US president Barack Obama defended his country's military action in Libya and indicated that it would now move to a supporting role in the intervention.
In a speech early today designed to build up popular opinion about the action, Mr Obama said the US was fulfilling its pledge to have a "limited role" in the operation.
"For those who doubted our capacity to carry out this operation, I want to be clear -- the United States of America has done what we said we would do," he said.
Mr Obama said Nato -- which has already taken over responsibility for enforcing the arms embargo and no-fly zone -- would take full command of all military operations from tomorrow.
Justifying the military action in recent weeks, the president conceded that the US could not use its armed forces "wherever repression occurs", but stressed that, in this instance, "we were faced with the prospect of violence on a horrific scale".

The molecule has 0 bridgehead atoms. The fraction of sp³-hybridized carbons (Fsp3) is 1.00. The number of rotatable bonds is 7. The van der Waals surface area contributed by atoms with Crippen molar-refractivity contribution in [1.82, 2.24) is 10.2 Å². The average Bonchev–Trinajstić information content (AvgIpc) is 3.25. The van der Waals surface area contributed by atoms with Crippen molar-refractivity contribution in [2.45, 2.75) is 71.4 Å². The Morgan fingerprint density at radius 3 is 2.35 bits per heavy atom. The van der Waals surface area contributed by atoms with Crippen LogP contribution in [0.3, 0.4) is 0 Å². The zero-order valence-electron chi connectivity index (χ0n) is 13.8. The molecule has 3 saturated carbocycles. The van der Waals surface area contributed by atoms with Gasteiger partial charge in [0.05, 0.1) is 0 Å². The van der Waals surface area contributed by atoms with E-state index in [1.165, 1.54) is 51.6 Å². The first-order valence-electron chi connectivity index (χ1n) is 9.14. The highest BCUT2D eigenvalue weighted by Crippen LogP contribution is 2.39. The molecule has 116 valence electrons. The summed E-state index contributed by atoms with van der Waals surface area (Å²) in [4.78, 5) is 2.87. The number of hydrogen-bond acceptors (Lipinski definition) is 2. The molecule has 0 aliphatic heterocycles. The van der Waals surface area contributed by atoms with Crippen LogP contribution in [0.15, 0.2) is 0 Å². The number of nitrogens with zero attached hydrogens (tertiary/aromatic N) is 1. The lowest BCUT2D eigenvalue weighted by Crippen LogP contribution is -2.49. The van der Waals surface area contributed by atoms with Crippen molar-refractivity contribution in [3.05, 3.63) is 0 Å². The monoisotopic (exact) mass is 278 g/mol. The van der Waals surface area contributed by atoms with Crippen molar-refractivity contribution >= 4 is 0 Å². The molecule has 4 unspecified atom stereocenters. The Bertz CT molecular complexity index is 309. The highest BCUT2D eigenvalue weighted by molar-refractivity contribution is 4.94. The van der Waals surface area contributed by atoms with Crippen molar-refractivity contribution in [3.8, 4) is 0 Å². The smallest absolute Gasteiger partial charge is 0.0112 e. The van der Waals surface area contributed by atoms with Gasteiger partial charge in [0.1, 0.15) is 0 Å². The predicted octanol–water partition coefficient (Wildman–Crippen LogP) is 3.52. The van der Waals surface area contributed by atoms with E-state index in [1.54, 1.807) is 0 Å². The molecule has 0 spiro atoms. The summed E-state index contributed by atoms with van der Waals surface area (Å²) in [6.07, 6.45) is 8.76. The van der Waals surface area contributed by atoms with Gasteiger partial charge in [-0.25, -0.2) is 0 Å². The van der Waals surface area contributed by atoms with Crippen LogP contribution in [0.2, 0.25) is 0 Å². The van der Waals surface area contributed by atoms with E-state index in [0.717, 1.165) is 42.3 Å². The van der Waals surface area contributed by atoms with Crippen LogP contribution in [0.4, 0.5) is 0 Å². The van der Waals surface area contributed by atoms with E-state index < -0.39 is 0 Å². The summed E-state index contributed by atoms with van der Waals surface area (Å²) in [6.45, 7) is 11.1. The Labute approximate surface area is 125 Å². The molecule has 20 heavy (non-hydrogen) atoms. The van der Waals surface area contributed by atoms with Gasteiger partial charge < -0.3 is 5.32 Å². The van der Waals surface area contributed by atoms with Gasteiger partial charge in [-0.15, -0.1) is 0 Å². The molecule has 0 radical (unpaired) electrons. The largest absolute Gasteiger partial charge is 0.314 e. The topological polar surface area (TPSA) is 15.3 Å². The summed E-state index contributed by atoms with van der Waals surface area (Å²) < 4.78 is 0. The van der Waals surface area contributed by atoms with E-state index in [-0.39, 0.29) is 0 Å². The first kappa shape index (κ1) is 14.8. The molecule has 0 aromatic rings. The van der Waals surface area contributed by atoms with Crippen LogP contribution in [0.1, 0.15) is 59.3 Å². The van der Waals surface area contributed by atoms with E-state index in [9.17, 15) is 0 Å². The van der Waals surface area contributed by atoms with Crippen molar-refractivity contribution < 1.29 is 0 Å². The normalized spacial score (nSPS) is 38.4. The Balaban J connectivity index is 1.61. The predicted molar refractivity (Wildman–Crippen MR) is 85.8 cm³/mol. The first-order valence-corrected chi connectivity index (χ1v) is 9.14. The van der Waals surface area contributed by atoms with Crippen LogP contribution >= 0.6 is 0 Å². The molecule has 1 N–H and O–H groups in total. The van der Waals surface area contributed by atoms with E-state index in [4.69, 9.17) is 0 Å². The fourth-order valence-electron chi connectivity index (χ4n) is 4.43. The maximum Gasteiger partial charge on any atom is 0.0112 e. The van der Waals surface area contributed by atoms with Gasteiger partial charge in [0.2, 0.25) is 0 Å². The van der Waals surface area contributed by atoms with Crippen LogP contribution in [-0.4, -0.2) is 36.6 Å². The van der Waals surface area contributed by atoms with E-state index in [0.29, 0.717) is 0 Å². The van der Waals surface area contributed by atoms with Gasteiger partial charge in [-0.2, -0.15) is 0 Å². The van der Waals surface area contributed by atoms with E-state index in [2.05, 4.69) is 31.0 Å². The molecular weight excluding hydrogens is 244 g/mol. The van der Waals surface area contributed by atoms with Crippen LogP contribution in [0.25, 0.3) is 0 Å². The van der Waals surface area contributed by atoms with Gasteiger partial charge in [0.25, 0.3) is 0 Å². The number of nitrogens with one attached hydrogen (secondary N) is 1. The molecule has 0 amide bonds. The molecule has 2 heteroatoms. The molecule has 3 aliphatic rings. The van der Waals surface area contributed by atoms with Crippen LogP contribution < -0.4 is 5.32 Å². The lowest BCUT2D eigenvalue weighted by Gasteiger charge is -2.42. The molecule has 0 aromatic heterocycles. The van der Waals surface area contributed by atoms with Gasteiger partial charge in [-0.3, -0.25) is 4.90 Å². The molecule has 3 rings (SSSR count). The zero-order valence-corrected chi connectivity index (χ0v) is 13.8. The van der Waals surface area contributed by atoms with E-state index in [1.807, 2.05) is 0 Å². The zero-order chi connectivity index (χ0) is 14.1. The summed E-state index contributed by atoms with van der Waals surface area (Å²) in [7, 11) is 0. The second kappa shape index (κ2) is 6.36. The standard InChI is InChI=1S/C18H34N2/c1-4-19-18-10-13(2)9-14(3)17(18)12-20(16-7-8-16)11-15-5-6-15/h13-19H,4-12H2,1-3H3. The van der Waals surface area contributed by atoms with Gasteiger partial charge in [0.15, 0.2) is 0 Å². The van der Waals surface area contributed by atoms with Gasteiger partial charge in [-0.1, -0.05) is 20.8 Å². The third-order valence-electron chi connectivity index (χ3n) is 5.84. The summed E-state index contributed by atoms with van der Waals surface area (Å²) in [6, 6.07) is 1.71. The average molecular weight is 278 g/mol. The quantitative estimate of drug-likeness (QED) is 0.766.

He added: "To brush aside America's responsibility as a leader and more profoundly our responsibilities to our fellow human beings in other such circumstances would have been a betrayal of who we are."
He said he was "convinced" a failure to act would have "carried a far greater price for America".
While he said there was "no question" Libya and the world would be better off without Gaddafi in power, he stressed he would "actively pursue that goal through non-military means".
"But broadening our military mission to include regime change would be a mistake," Mr Obama added.